The new Irish Prime Minister Charles Haughey has altered the political targets of his government by defining Irish unity as- "the first priority." But that is unlikely to upset British Prime Minister Margaret Thatcher or her ministers looking after Northern Ireland. for Mr. Haughey, in his choice of words, has shown he wants to be as ambiguous as his predecessors over "the national question."
Yet since he has elevated the Northern Ireland problem to his top priority, there is considerable interest in his approach. In essence it appears to support wholeheartedly the policy of the Social Democratic and Labour Party (SDLP) -- the main Catholic Party in Northern Ireland.
Mr. Haughey has called for a declaration by the British government of their interest in encouraging the unity of Ireland, by agreement and in peace, which he says would open the way toward lasting peace becoming a reality.
That was the policy of Fianna Fail until 1975, when the policy was reshaped by Mr. Haughey and others who called on the British to announce an "ordered withdrawal" from Northern Ireland.
Now Mr. Haughey wants a "new free and open arrangement in which Irish men and women, on their own, without a British presence but with active British good will will manage the affairs of Ireland in a constructive partnership within the European Community."
The terms of such a "partnership" within the EC have never been spelled out by Fianna Fail or the SDLP, but the British government has been suspicious that it could mean pulling the Army out while agreeing to continue paying the bills.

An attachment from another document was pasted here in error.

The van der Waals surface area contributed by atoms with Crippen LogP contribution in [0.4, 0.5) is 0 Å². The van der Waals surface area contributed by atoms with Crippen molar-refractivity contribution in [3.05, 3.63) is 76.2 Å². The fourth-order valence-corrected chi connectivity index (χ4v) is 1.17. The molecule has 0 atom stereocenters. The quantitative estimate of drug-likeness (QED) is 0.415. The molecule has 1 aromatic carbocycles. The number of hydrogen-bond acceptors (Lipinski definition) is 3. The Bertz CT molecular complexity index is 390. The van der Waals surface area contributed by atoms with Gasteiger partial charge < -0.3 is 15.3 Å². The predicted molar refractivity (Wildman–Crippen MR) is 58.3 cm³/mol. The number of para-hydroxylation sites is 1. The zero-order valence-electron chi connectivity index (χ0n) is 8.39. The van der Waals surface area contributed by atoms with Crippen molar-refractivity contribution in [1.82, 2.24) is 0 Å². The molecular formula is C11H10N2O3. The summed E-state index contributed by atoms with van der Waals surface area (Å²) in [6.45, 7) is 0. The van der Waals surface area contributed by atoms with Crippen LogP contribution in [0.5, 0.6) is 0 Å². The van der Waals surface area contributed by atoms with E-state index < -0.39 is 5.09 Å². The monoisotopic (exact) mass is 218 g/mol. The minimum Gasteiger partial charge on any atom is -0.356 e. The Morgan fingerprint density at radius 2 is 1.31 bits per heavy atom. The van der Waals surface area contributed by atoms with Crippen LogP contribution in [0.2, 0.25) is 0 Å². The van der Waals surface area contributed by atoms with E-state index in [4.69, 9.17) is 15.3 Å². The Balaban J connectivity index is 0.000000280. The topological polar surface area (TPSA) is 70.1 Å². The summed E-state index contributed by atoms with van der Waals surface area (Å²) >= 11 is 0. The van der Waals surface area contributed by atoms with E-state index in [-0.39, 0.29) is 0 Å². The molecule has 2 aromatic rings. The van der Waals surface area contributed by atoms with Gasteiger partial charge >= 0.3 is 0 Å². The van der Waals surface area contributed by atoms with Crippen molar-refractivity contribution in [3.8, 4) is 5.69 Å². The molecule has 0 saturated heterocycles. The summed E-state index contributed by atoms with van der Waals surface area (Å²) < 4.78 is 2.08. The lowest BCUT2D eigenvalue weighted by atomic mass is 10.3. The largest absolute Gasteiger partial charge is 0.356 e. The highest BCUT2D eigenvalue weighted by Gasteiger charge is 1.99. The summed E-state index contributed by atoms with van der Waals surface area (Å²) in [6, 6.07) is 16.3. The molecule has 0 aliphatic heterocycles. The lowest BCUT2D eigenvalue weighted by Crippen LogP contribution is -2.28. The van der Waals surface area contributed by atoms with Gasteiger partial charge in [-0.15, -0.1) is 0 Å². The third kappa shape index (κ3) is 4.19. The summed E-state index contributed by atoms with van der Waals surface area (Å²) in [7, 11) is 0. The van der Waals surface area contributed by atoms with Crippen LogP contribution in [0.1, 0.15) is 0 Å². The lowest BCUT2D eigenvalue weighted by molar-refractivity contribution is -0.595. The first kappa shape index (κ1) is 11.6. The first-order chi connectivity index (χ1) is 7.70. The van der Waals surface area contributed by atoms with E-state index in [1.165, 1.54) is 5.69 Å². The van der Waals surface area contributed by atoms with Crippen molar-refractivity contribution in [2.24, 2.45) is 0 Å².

Last year Ulster cost the British taxpayers $2 billion to administer.
Observers believe Mr. Haughey envisages Mrs. Thatcher launching a new Northern Ireland initiative later this year that could include a summit conference involving Dublin.
With that in mind, his moderate approach has been welcomed in London and seems to have been accepted within his own party.
But as some delegates who traveled from their farms in the country to Dublin for Fianna Fail's annual conference Feb. 16 said: "Why then was it necessary to get rid of Jack Lynch?"
The Irish call their prime minister the Taoiseach. It is an old Irish word meaning a tribal leader, or chieftain. In times past the succession of a new toaiseach was decided in battle.
Nowadays a new toaiseach has to prove his political machismo under the glare of television lights at the Fianna Fail conference.
Mr. Haughey had made it known his speech was to be seen as a new beginning -- a new start for a flagging party whose supporters are still bemused at the speed of the ousting of Jack Lynch by pro-Haughey men.
For a time it was difficult to believe Mr. Haughey had been a government minister for the past two years. He referred to the "unsatisfactory outcome" of last year's policies. "We have been living beyond our means." Mr. Haughey intoned. "We have been borrowing simply to keep going."